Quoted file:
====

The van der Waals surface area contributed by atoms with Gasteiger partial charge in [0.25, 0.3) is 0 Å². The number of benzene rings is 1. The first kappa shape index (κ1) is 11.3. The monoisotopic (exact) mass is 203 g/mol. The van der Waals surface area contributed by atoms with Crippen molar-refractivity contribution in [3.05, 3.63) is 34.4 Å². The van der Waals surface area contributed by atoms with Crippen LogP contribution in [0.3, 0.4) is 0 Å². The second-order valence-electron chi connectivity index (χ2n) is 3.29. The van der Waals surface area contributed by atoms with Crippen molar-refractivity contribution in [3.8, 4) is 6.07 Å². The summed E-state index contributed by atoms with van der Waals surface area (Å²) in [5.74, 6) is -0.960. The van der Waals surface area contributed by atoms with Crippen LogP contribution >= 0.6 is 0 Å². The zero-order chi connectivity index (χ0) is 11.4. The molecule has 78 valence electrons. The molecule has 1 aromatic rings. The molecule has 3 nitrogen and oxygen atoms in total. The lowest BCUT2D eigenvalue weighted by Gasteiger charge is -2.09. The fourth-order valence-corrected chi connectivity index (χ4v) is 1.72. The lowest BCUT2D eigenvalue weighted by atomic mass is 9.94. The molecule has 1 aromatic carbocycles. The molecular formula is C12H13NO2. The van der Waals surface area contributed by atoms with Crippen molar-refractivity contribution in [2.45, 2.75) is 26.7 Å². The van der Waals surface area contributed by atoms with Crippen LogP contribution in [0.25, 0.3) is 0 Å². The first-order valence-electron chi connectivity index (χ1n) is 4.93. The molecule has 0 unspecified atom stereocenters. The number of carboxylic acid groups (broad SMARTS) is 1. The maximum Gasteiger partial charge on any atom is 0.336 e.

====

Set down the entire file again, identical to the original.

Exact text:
The van der Waals surface area contributed by atoms with Gasteiger partial charge in [0.25, 0.3) is 0 Å². The number of benzene rings is 1. The first kappa shape index (κ1) is 11.3. The monoisotopic (exact) mass is 203 g/mol. The van der Waals surface area contributed by atoms with Crippen molar-refractivity contribution in [3.05, 3.63) is 34.4 Å². The van der Waals surface area contributed by atoms with Crippen LogP contribution in [0.3, 0.4) is 0 Å². The second-order valence-electron chi connectivity index (χ2n) is 3.29. The van der Waals surface area contributed by atoms with Crippen molar-refractivity contribution in [3.8, 4) is 6.07 Å². The summed E-state index contributed by atoms with van der Waals surface area (Å²) in [5.74, 6) is -0.960. The van der Waals surface area contributed by atoms with Crippen LogP contribution >= 0.6 is 0 Å². The zero-order chi connectivity index (χ0) is 11.4. The molecule has 78 valence electrons. The molecule has 1 aromatic rings. The molecule has 3 nitrogen and oxygen atoms in total. The lowest BCUT2D eigenvalue weighted by Gasteiger charge is -2.09. The fourth-order valence-corrected chi connectivity index (χ4v) is 1.72. The lowest BCUT2D eigenvalue weighted by atomic mass is 9.94. The molecule has 1 aromatic carbocycles. The molecular formula is C12H13NO2. The van der Waals surface area contributed by atoms with Crippen molar-refractivity contribution in [2.45, 2.75) is 26.7 Å². The van der Waals surface area contributed by atoms with Crippen LogP contribution in [0.25, 0.3) is 0 Å². The first-order valence-electron chi connectivity index (χ1n) is 4.93. The molecule has 0 unspecified atom stereocenters. The number of carboxylic acid groups (broad SMARTS) is 1. The maximum Gasteiger partial charge on any atom is 0.336 e.